Local man wins Sports Emmy for Web design

At the age of 24, Marysville native Jordan Lee is already the winner of an Emmy award for his graphic and Web design work.

The Emmy award-winning project to which Jordan Lee contributed

MARYSVILLE — At the age of 24, Marysville native Jordan Lee is already the winner of an Emmy award for his graphic and Web design work.

Lee was part of an Everett-based studio that was contracted by ESPN and won an award in the “Outstanding New Approaches — Short Format” category at the 30th annual Sports Emmy Awards, held in New York City April 27.

Lee has been studying and practicing graphic and Web design for the past eight to nine years, well before going to college at Lee University in Cleveland, Tenn., but he’s only been working at it on a professional level for the past two years. Indeed, he originally did freelance design work mainly as a means of raising extra money, while his primary goal was to work in public relations. In college, he double-majored in PR and design, simply to give himself something to fall back on at first, but after a while he saw how much the two career fields have in common.

“It’s the communication aspect of it,” Lee said. “I like communicating efficiently and effectively. I was drawn to the idea of helping organizations let people know who they are and what they do, and I saw that I could utilize the same skills as in PR, such as those that go into writing news releases, to create better print and Web designs.”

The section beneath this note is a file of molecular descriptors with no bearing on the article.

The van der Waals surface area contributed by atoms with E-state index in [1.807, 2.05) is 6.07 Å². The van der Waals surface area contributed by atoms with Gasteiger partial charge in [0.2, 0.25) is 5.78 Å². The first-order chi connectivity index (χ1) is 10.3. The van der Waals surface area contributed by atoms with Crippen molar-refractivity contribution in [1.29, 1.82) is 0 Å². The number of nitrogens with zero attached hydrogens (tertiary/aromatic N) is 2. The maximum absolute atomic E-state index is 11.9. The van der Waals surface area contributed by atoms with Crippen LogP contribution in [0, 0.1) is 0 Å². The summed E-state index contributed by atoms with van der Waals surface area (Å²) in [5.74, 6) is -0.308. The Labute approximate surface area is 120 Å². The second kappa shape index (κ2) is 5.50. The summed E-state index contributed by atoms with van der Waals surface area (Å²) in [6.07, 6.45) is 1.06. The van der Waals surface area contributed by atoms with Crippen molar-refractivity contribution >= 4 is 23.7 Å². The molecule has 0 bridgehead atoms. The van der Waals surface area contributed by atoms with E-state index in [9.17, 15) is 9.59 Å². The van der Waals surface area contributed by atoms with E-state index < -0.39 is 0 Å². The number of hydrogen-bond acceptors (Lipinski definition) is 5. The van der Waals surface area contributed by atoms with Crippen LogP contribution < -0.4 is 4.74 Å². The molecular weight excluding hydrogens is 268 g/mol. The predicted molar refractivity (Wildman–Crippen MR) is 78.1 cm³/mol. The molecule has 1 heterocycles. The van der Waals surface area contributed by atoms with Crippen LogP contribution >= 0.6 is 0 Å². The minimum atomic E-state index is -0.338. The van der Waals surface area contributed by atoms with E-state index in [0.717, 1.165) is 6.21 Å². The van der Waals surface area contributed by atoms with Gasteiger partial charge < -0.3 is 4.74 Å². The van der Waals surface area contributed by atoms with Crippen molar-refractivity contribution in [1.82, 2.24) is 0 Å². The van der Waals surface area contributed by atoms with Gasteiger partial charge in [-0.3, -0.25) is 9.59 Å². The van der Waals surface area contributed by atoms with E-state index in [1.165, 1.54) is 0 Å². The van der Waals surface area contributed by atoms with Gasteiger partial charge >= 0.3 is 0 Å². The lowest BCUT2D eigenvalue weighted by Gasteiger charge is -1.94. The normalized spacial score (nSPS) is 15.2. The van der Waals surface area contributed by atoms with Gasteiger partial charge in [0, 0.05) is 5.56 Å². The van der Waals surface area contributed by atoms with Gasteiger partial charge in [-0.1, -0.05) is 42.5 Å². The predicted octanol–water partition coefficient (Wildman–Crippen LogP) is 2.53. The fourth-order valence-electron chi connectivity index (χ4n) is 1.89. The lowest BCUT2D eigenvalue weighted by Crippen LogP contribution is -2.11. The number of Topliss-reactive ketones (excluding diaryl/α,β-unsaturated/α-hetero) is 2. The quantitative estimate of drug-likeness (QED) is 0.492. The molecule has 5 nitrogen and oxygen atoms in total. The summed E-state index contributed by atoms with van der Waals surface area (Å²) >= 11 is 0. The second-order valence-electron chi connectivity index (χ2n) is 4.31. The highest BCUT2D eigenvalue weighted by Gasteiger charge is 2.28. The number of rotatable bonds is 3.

Lee and roughly a dozen others worked with ESPN to present videos of a century’s worth of Chicago Cubs baseball “in a new and innovative way,” with each video spotlighting one person from each decade, over the course of the past 100 years, sharing their own stories about the heartache of the Cubs losing. Billy Corgan, lead singer of the Smashing Pumpkins, is one of the featured fans.

While Lee did not work on the videos themselves, he designed the Web site that presented the videos, incorporating visual elements such as the Wrigley Field scoreboard into the site.

“I wanted to highlight the timeless elements, like the scoreboard and the ivy,” Lee said. “In any job, the biggest things for me are doing my research and developing a relationship with the client. I make sure I get to know all about the people I’m working for, so that I can balance between the perceptions and the realities about them.”

Lee is an eclectic student of design, seeking out ideas and influences in both creative and commercial artwork and photography, as well as a host of other sources.

“Inspiration doesn’t come from a computer, but from everything around you in your life, both in books and outdoors,” Lee said. “I read everything I can, I study other designers and I consume information. I like earth tones, because they feel natural and organic, as opposed to the cold and static feel of a lot of Web sites. I’m not a painter or a sculptor, but I strive to be an artist with the Web as my canvas.”

Lee works through a very interactive process with his clients and hopes to do business with organizations in Marysville, not only to give such technological applications a stronger push in the local area, but also to give back to the community where he grew up.

The Emmy award-winning project to which Lee contributed, “No Love Lost,” can be found online at http://sports.espn.go.com/espn/eticket/story?page=cubs100. For more information on Lee, you can call him at 425-870-0092, e-mail him at info@jordanwlee.com, or log onto his Web site at www.jordanwlee.com.

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